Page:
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I have an input of the following format:


09:08:11        XXXXXXXXXXXXX  1.1.1.1          
09:09:03        YYYYYYYY  2.2.2.2         
09:12:37        ZZZZ   3.3.3.3


I am able to extract these individuals fields easily using the regex /(\S+)\s+(\S+)\s+(\S+)\s+/. I named them $time, $name, and $number. My problem is I want to display this so that the $number align perfectly. Because the $name can be of any length, what is the best solution for this?

I would like for the output to look like this. Please note that I had to use dots to align the last field since I wasn't able use the spacebar to do this..not sure why. Anyhoo.


09:08:11        XXXXXXXXXXXXX    1.1.1.1          
09:09:03        YYYYYYYY         2.2.2.2         
09:12:37        ZZZZ             3.3.3.3


I thought about putting the $name into an array. And then use a function to find the one with the longest character count. Finally I would pad out the shorter name to match the longest name. Is there a better and more efficient way to do this?

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Use the Code formatting option to specify that fixed-width font and preformatting should be used. :) –  Amber Oct 2 '09 at 23:21
    
I was just making this edit on my phone, until I realized it was too difficult. –  Carson Myers Oct 2 '09 at 23:22
    
Are the numbers always one digit each? If not, what do you want to do? –  Jim Garrison Oct 2 '09 at 23:32
    
Thanks for the edit. Good to know I can add the spaces in the code option. –  qdog Oct 3 '09 at 19:51

6 Answers 6

up vote 12 down vote accepted

For formatting, try using the sprintf function, as in

$line = sprintf "%-12s %-20s %-s\n", $time, $name, $number;

(the minus sign means left-justify)

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thank you! this is exactly what I was looking for. –  qdog Oct 3 '09 at 21:11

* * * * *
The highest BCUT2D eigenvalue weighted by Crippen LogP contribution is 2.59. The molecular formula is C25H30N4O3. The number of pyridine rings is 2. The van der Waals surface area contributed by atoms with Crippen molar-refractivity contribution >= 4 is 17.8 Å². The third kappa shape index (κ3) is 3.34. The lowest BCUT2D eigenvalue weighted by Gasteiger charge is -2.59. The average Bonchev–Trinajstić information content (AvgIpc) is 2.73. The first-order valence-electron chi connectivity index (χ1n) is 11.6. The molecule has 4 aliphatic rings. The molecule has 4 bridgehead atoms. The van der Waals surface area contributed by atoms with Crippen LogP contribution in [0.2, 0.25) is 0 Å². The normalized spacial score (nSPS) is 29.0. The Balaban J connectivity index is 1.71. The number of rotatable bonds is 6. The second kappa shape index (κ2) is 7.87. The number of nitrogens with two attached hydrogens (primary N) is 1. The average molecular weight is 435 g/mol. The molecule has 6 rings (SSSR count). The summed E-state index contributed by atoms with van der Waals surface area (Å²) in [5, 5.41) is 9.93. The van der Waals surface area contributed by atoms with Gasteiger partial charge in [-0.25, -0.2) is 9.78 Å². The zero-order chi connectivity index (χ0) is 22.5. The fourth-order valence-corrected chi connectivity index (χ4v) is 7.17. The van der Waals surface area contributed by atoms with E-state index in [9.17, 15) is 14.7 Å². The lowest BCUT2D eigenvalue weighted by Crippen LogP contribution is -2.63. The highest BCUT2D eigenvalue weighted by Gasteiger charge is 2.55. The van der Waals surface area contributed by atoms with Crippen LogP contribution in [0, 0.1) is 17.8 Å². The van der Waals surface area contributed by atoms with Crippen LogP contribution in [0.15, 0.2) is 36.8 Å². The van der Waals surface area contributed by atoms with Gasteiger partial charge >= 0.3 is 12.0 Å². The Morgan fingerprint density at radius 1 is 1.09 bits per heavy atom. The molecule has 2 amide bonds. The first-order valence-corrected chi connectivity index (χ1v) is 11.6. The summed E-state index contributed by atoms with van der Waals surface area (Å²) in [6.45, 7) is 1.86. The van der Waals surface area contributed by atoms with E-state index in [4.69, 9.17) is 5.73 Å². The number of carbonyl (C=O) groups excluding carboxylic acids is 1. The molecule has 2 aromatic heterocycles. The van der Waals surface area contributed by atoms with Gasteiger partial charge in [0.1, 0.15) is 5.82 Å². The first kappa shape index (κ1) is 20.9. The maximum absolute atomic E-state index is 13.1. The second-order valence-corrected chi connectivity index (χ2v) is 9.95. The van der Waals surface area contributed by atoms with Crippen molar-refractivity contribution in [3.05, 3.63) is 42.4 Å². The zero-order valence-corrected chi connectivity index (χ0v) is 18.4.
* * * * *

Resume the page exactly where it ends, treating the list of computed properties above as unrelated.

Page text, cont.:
This answer is not mine, but was given by someone here:

my($name, $telephone, $stime);

format Infos =
@<<<<<<<<<<<<<<<<<<@<<<<<<<<<<<<<<<<<<<@<<<<<<<<<<<<<<<
$name,             $telephone,         $stime
.

$~ = 'Infos';

($name, $telephone, $stime) = ('Name:', 'Telephone:', 'Start Time:');
write;

($name, $telephone, $stime) = ('Mike Bax', 'tel-41596', 'Fri 8/22 13:31');
write;

You can change variables names and it should work for you.

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3  
Wow, people still use formats? How very perl 4 of you :) –  Ether Oct 2 '09 at 23:46

Have a look at Perl6::Form.

This is the recommended approach over using format. See this previous SO answer: What other languages have features and/or libraries similar to Perl’s format?

Here is an example of Perl6::Form doing just what you want with your data:

use Perl6::Form;

my ($time, $name, $number);

my @data = (
    [ qw(09:08:11 XXXXXXXXXXXXX 1.1.1.1) ],  
    [ qw(09:09:03 YYYYYYYY 2.2.2.2)      ],    
    [ qw(09:12:37 ZZZZ 3.3.3.3)          ],
);

for my $line (@data) {
    push @$time,   $line->[0];
    push @$name,   $line->[1];
    push @$number, $line->[2];
}

print form
    '{[[[[[[}    {[[[[[[[[[[[[[[[[[[[[}    {[[[[[[}',
    $time,       $name,                    $number;


NB. If your data fields ever become larger than the form fields specified then you will run into formatting issues (and same thing also applies to sprintf and format solutions).

Its easy to fix depending on what your output requirements are. For eg. if you want to maintain tabular stability then...

print form { layout => 'tabular' },
    '{[[[[[[}    {[[[[[[[[[[[[[[[[[[[[}    {[[[[[[}',
    $time,       $name,                    $number;

...will word wrap each column for you.

/I3az/

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If you do not know the maximum width of the middle field, you will have to make two passes over the data as @ijw notes.

#!/usr/bin/perl

use strict;
use warnings;

use Fcntl qw( :seek );

my $max_length = 0;
my $data_pos = tell DATA;

while ( my $line = <DATA> ) {
    last unless $line =~ /\S/;
    my $name = (split ' ', $line)[1];
    my $name_length = length $name;
    $max_length = $name_length if $name_length > $max_length;
}

seek DATA, $data_pos, SEEK_SET;

while ( my $line = <DATA> ) {
    last unless $line =~ /\S/;
    my ($date, $name, $ip) = split ' ', $line;
    printf "%s %-${max_length}s %s\n", $date, $name, $ip;
}

__DATA__
09:08:11        XXXXXXXXXXXXX  1.1.1.1
09:09:03        YYYYYYYY  2.2.2.2
09:12:37        ZZZZ   3.3.3.3
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Whatever you do, you're going to have to do with two passes - one to find the length, one to print, using that length in the formatting. I would go with the sprintf answer already given for the formatting, personally, just varying the number in it.

Exactly how you do the two passes rather depends on where the data is coming from - reading a file twice might be wiser than preprocessing it into memory if the file is huge, but the array solution you're proposing sounds good to me.

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      $lineLength = length($line1);
      write;
}
close FD1;

format STDOUT =
@>>>>> @*
$lineLength,$line1
.
;

So, in above example, "$lineLength" is pushed to the right with leading spaces.

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